Or perhaps Mojolicious is that gateway drug, the one that might bring them to CPAN. “Oh its just a little framework. You know an ORM would be nice. Well handling dates is harder than we thought, is there some CPAN-drug for that?”

Final thoughts

I’m not sure where it came from or why it started, but I see lots of people who are opposed to Mojolicious. Are there really people who hate a framework? We all love CPAN, but Mojolicious isn’t anti-CPAN, it adds to CPAN! Catalyst is great, but Mojolicious isn’t trying to kill it (or Dancer for that matter), certainly we can have more than one framework on CPAN. Go ahead use Mojo::DOM in your Dancer project! Or use JSON.pm in your side of a Mojolicious project. Someone might look at Test::Mojo (or at least its underlying Mojo::UserAgent) to test their webapp, whichever framework you use.

At times it seems almost prejudicial. There seems to be a lot of “I hate it and I won’t try it” or even worse, steering others away from Mojolicious because you have heard one of these criticisms, not because you have a real tangible concern. Again, I say “Try it!”

There’s no reason not to get along.

Alien::Base Beta Release!

I am happy to announce that Alien::Base (GitHub) has seen a beta release, version 0.001. It seems that my design change that I previously blogged about has indeed fixed (well avoided) the problems that I was having supporting Mac.

This is not to say that Alien::Base is quite completed. While I have released two testing modules which are an Alien:: module (Acme::Alien::DontPanic) and a dependent module (Acme::Ford::Prefect) these are very simple modules. To be sure that the API is flexible enough and that the loader mechanisms are robust enough Alien::Base needs to be used in the wild.

This week’s Chicago/WindyCity.pm meeting, our monthly Project Night, will feature (though not exclusively) creating these modules. I personally will work on porting Alien::GSL to the Alien::Base system. I hope that if you are in the area you will consider attending or if not please attempt to wrap your favorite C library using Alien::Base and let me know how it goes.

Also, please try installing Alien::Base, Acme::Alien::DontPanic and Acme::Ford::Prefect (in that order, though installing Ford should just work), and let me know how that works on your system. I have been developing on Linux and have run some tests on Mac obviously. I have seen some conflicting reports on different Windows/Perl combinations, so this remains to be seen.

I am very happy to have reached this point, and I want to thank the Perl Foundation and my grant manager Makoto Nozaki for their patience with me. This was supposed to be a short project and it has become a much longer one than originally proposed. Hopefully the community will find it useful.

An example using Mojo::DOM for rewriting HTML

Recently on stackoverflow, I answered a question that I thought worthy of a highlight here on the blog. In this forum we all know that one should never parse HTML with a regex, but if we agree on that, there are still many options available afterward. The question as posed was given some HTML, remove all <style> tags and contents. The question was later amended to include that he needed to also remove <style> tags with attributes (the nail in the regex coffin) and <link> tags to stylesheets.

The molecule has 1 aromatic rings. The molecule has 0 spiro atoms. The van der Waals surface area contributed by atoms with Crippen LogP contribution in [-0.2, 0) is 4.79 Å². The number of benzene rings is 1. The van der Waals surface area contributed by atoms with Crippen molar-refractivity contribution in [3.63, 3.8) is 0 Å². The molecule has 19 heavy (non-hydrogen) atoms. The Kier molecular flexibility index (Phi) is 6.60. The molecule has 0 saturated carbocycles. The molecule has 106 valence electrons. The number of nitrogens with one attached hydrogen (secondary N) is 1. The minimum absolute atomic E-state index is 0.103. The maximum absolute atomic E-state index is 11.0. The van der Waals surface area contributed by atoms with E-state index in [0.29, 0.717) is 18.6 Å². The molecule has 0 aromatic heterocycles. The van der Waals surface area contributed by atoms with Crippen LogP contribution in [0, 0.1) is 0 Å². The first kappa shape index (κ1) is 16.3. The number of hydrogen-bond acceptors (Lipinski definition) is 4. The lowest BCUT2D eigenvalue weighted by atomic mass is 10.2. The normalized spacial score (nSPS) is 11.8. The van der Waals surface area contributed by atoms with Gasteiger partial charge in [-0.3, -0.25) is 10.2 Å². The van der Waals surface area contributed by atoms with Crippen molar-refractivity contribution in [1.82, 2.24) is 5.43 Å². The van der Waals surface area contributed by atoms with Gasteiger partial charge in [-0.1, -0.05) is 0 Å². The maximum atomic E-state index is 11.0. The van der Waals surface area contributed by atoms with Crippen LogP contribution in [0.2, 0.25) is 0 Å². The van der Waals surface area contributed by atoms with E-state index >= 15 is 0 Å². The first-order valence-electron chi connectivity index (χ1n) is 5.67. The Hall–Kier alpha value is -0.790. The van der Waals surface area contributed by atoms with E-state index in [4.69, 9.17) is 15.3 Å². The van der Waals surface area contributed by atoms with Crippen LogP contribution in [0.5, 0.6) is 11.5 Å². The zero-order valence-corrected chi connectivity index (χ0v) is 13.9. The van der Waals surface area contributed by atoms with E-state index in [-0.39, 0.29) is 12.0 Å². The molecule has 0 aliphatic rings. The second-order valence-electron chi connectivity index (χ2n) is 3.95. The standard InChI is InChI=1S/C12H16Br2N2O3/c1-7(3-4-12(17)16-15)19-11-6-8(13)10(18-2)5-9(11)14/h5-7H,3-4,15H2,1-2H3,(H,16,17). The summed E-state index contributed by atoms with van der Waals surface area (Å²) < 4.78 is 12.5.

While you could use an XML parser or an HTML tokenizer, personally I like using the Mojo::DOM parser. This is a Document-Object Model interface to your HTML and it supports CSS3 selectors, making it really flexible when you need it. The original problem is solved as easily as:

#!/usr/bin/env perl

use strict;
use warnings;

use Mojo::DOM;

my $content = <<'END';
<html>
<head> <title> Example </title> </head>
<style>
p{color: red;
background-color: #FFFF;
}
div {......
...
}
</style>
<body>
<p> hi I'm a paragraph. </p>
</body>
</html>
END

my $dom = Mojo::DOM->new( $content );
$dom->find('style')->pluck('remove');

print $dom;

The pluck method is a little confusing, but its really just a shorthand for the doing a method on each resultant object. The analogous line could be

$dom->find('style')->each(sub{ $_->remove });

which is a little more understandable but less cute. Further, to really understand that the call to find returns an instance of Mojo::Collection, a container object that has array-filtering methods as you would expect, but also can backflow back to the original DOM object. Thus when we remove the resultant tags from the collection, they are gone from the DOM object!

Now lets say that the $content variable also contained these lines

<link rel="stylesheet" type="text/css" href="$url_path/gridsorting.css">
<link rel="icon" href="somefile.jpg">

where you want to remove the first one, and not the second. You can do this in one of two ways.

$dom->find('link')->each( sub{ $_->remove if $_->{rel} eq 'stylesheet' } );

This mechanism uses the object methods (and Mojo::DOM exposes attributes as hash keys) to remove only the link tags which have rel=stylesheet. You can however use CSS3 selectors to only find those elements, however, and since Mojo::DOM has full CSS3 selector support you can do

$dom->find('link[rel=stylesheet]')->pluck('remove');

CSS3 selector statements can be joined with a comma to find all tags matching either selector, so we can simply include the line

$dom->find('style, link[rel=stylesheet]')->pluck('remove');

and get rid of all your offensive stylesheets in one fell swoop!

About Joel Berger

user-pic As I delve into the deeper Perl magic I like to share what I can.